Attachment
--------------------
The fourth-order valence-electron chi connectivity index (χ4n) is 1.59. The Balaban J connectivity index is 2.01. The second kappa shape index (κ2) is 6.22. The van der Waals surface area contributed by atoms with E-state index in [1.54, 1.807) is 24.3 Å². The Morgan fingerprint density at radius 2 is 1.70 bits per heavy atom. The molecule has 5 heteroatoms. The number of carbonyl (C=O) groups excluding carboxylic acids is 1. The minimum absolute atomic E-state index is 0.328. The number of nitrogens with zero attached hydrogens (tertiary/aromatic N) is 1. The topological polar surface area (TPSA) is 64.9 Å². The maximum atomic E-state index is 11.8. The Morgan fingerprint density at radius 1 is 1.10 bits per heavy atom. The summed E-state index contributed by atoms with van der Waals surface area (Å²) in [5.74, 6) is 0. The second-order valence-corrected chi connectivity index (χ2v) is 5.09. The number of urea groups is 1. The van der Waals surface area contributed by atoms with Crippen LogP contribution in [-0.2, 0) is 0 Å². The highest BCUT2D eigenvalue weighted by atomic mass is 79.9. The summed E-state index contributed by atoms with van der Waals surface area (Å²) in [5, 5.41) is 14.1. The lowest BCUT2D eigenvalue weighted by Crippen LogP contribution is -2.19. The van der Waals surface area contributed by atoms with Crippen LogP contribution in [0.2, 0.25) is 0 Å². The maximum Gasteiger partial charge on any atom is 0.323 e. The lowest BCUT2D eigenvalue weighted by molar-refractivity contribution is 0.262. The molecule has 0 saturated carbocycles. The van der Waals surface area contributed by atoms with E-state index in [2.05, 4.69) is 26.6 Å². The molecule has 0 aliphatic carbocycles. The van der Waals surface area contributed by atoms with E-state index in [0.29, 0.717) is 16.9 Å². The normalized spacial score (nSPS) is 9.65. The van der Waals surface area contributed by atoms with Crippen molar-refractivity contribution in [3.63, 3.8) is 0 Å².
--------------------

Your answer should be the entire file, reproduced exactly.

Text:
The fourth-order valence-electron chi connectivity index (χ4n) is 1.59. The Balaban J connectivity index is 2.01. The second kappa shape index (κ2) is 6.22. The van der Waals surface area contributed by atoms with E-state index in [1.54, 1.807) is 24.3 Å². The Morgan fingerprint density at radius 2 is 1.70 bits per heavy atom. The molecule has 5 heteroatoms. The number of carbonyl (C=O) groups excluding carboxylic acids is 1. The minimum absolute atomic E-state index is 0.328. The number of nitrogens with zero attached hydrogens (tertiary/aromatic N) is 1. The topological polar surface area (TPSA) is 64.9 Å². The maximum atomic E-state index is 11.8. The Morgan fingerprint density at radius 1 is 1.10 bits per heavy atom. The summed E-state index contributed by atoms with van der Waals surface area (Å²) in [5.74, 6) is 0. The second-order valence-corrected chi connectivity index (χ2v) is 5.09. The number of urea groups is 1. The van der Waals surface area contributed by atoms with Crippen LogP contribution in [-0.2, 0) is 0 Å². The highest BCUT2D eigenvalue weighted by atomic mass is 79.9. The summed E-state index contributed by atoms with van der Waals surface area (Å²) in [5, 5.41) is 14.1. The lowest BCUT2D eigenvalue weighted by Crippen LogP contribution is -2.19. The van der Waals surface area contributed by atoms with Crippen LogP contribution in [0.2, 0.25) is 0 Å². The maximum Gasteiger partial charge on any atom is 0.323 e. The lowest BCUT2D eigenvalue weighted by molar-refractivity contribution is 0.262. The molecule has 0 saturated carbocycles. The van der Waals surface area contributed by atoms with E-state index in [2.05, 4.69) is 26.6 Å². The molecule has 0 aliphatic carbocycles. The van der Waals surface area contributed by atoms with E-state index in [0.29, 0.717) is 16.9 Å². The normalized spacial score (nSPS) is 9.65. The van der Waals surface area contributed by atoms with Crippen molar-refractivity contribution in [3.63, 3.8) is 0 Å².